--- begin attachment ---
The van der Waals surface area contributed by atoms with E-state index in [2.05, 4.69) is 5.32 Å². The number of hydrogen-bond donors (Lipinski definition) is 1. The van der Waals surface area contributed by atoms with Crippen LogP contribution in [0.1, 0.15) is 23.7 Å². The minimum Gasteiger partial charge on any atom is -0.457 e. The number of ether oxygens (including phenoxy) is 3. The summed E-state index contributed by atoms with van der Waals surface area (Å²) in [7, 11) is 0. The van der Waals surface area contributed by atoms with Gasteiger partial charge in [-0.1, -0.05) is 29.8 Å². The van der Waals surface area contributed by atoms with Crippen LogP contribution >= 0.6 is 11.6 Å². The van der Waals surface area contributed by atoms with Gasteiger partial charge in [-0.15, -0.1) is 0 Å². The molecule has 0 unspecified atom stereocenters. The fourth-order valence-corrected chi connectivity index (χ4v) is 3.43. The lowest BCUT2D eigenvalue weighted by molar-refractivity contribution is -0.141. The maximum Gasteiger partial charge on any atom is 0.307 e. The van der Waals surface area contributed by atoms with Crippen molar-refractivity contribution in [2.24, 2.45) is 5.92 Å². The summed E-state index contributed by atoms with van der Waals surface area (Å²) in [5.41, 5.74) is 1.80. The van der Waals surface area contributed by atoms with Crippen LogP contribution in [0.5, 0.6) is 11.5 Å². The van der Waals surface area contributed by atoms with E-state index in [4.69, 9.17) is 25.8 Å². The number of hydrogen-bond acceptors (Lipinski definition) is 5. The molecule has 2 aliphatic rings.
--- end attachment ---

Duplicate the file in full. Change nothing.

The van der Waals surface area contributed by atoms with E-state index in [2.05, 4.69) is 5.32 Å². The number of hydrogen-bond donors (Lipinski definition) is 1. The van der Waals surface area contributed by atoms with Crippen LogP contribution in [0.1, 0.15) is 23.7 Å². The minimum Gasteiger partial charge on any atom is -0.457 e. The number of ether oxygens (including phenoxy) is 3. The summed E-state index contributed by atoms with van der Waals surface area (Å²) in [7, 11) is 0. The van der Waals surface area contributed by atoms with Gasteiger partial charge in [-0.1, -0.05) is 29.8 Å². The van der Waals surface area contributed by atoms with Crippen LogP contribution >= 0.6 is 11.6 Å². The van der Waals surface area contributed by atoms with Gasteiger partial charge in [-0.15, -0.1) is 0 Å². The molecule has 0 unspecified atom stereocenters. The fourth-order valence-corrected chi connectivity index (χ4v) is 3.43. The lowest BCUT2D eigenvalue weighted by molar-refractivity contribution is -0.141. The maximum Gasteiger partial charge on any atom is 0.307 e. The van der Waals surface area contributed by atoms with Crippen molar-refractivity contribution in [2.24, 2.45) is 5.92 Å². The summed E-state index contributed by atoms with van der Waals surface area (Å²) in [5.41, 5.74) is 1.80. The van der Waals surface area contributed by atoms with Crippen LogP contribution in [0.5, 0.6) is 11.5 Å². The van der Waals surface area contributed by atoms with E-state index in [4.69, 9.17) is 25.8 Å². The number of hydrogen-bond acceptors (Lipinski definition) is 5. The molecule has 2 aliphatic rings.